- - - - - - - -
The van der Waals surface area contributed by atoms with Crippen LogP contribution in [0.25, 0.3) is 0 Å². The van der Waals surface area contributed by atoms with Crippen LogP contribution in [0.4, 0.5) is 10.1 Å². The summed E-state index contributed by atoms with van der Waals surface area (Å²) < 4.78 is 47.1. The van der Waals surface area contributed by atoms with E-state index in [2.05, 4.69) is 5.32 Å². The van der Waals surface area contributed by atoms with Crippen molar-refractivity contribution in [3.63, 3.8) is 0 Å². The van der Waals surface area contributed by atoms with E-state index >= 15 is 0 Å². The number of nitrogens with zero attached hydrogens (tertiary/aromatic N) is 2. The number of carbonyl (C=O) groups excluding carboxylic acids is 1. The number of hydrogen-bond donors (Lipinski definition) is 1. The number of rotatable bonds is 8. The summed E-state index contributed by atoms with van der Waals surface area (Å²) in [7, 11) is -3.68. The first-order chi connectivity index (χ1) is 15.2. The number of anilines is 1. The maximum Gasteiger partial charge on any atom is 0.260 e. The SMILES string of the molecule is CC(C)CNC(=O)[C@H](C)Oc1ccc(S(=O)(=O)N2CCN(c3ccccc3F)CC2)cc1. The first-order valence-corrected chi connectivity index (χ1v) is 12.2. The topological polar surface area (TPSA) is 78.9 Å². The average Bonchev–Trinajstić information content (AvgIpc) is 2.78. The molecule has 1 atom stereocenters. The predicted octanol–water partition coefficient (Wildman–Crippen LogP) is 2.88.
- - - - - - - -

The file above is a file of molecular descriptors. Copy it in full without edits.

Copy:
The van der Waals surface area contributed by atoms with Crippen LogP contribution in [0.25, 0.3) is 0 Å². The van der Waals surface area contributed by atoms with Crippen LogP contribution in [0.4, 0.5) is 10.1 Å². The summed E-state index contributed by atoms with van der Waals surface area (Å²) < 4.78 is 47.1. The van der Waals surface area contributed by atoms with E-state index in [2.05, 4.69) is 5.32 Å². The van der Waals surface area contributed by atoms with Crippen molar-refractivity contribution in [3.63, 3.8) is 0 Å². The van der Waals surface area contributed by atoms with E-state index >= 15 is 0 Å². The number of nitrogens with zero attached hydrogens (tertiary/aromatic N) is 2. The number of carbonyl (C=O) groups excluding carboxylic acids is 1. The number of hydrogen-bond donors (Lipinski definition) is 1. The number of rotatable bonds is 8. The summed E-state index contributed by atoms with van der Waals surface area (Å²) in [7, 11) is -3.68. The first-order chi connectivity index (χ1) is 15.2. The number of anilines is 1. The maximum Gasteiger partial charge on any atom is 0.260 e. The SMILES string of the molecule is CC(C)CNC(=O)[C@H](C)Oc1ccc(S(=O)(=O)N2CCN(c3ccccc3F)CC2)cc1. The first-order valence-corrected chi connectivity index (χ1v) is 12.2. The topological polar surface area (TPSA) is 78.9 Å². The average Bonchev–Trinajstić information content (AvgIpc) is 2.78. The molecule has 1 atom stereocenters. The predicted octanol–water partition coefficient (Wildman–Crippen LogP) is 2.88.